Is Using a Muzzle Necessary When Training Your Dog?
There is a difference between using a muzzle while training your dog and muzzle training. Is your dog overly aggressive or unpredictable? Do you feel unsafe while training him? If so, use a muzzle, by all means. However, a muzzle is generally a frightening object to a dog unless introduced gradually. It makes him feel trapped and unprotected. If it can be avoided, it is best to train without limiting his ability to be a dog.
Most dogs view a training sessions as a game. It’s playtime! He obeys a command; he gets a treat or praise, or an at ta-boy. It’s attention and dogs crave attention. They want to please you. It’s their nature.
To incorporate a muzzle into such a dog’s training would change everything. Your dog’s eagerness will plunge and he’ll become wary of training sessions. Do you want that? No? Then why take a perfectly cooperative, exuberant dog and muzzle him?
That being said, a muzzle does serve a purpose. If your dog is one who nips, snarls or bites when he is nervous, he needs to be muzzled for your own safety (and his, because should he bite you, that could open up a whole new set of problems!) But again, if you are training him through positive behavior techniques and praising and rewarding him, it seems unlikely that he would become overly anxious to the point of biting or nipping.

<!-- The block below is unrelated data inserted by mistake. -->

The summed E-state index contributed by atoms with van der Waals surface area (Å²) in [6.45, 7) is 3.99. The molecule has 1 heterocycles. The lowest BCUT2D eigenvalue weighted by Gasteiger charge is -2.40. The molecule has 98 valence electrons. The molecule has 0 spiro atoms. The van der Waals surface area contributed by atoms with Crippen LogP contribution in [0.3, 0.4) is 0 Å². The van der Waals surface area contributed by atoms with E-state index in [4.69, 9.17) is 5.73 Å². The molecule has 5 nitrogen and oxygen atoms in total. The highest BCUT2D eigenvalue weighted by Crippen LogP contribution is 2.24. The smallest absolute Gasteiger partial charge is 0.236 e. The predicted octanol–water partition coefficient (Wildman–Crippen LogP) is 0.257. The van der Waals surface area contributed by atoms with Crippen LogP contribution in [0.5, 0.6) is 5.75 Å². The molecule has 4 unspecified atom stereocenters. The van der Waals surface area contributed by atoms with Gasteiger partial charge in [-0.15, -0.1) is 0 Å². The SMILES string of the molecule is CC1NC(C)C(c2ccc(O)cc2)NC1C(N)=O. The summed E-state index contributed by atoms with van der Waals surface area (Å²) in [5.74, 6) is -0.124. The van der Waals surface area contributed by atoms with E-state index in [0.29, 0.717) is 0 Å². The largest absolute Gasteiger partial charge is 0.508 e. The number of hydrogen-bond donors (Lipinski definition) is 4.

If you do not feel comfortable training your dog yourself, perhaps a professional trainer is the answer. Just check their credentials first because pretty much anyone can bill themselves as a dog trainer; and even among well-qualified trainers there are varying methods and ideologies. You want to be sure your trainer uses methods of which you approve.
Let’s talk about muzzles. There are occasions when you want your dog to accept a muzzle, such as when being groomed (some groomers are quick to muzzle up when they have a nervous dog) or when they are experiencing vet anxiety. Thus, his training should include muzzle training.
Using a muzzle when grooming
This is just a matter of introducing the muzzle to your dog and getting him used to it so it does not frighten him. There are two types of muzzles – the basket type and the nylon wrap around. While the basket type looks intimidating, it allows the dog to pant and panting helps regulate a dog’s temperature.
Let your dog sniff at and examine the muzzle, then give him a treat. Repeat this several times. After he is comfortable with seeing it, repeat the process, only this time touching the muzzle to his nose. Touch. Treat. Praise. Finally, start getting him used to feeling the muzzle over his nose. Again, be generous with the treats and praise. Don’t rush this. It will take days; perhaps even weeks for him to accept the muzzle willingly. You want him to see the muzzle in a positive light, and not a threat.
In summary, use the muzzle only if the dog’s behavior calls for it. However, as part of his training he should be introduced to a muzzle and learn to be accepting of it. If your dog trusts you, generally he will trust whatever you ask him to do for you, including accepting a muzzle.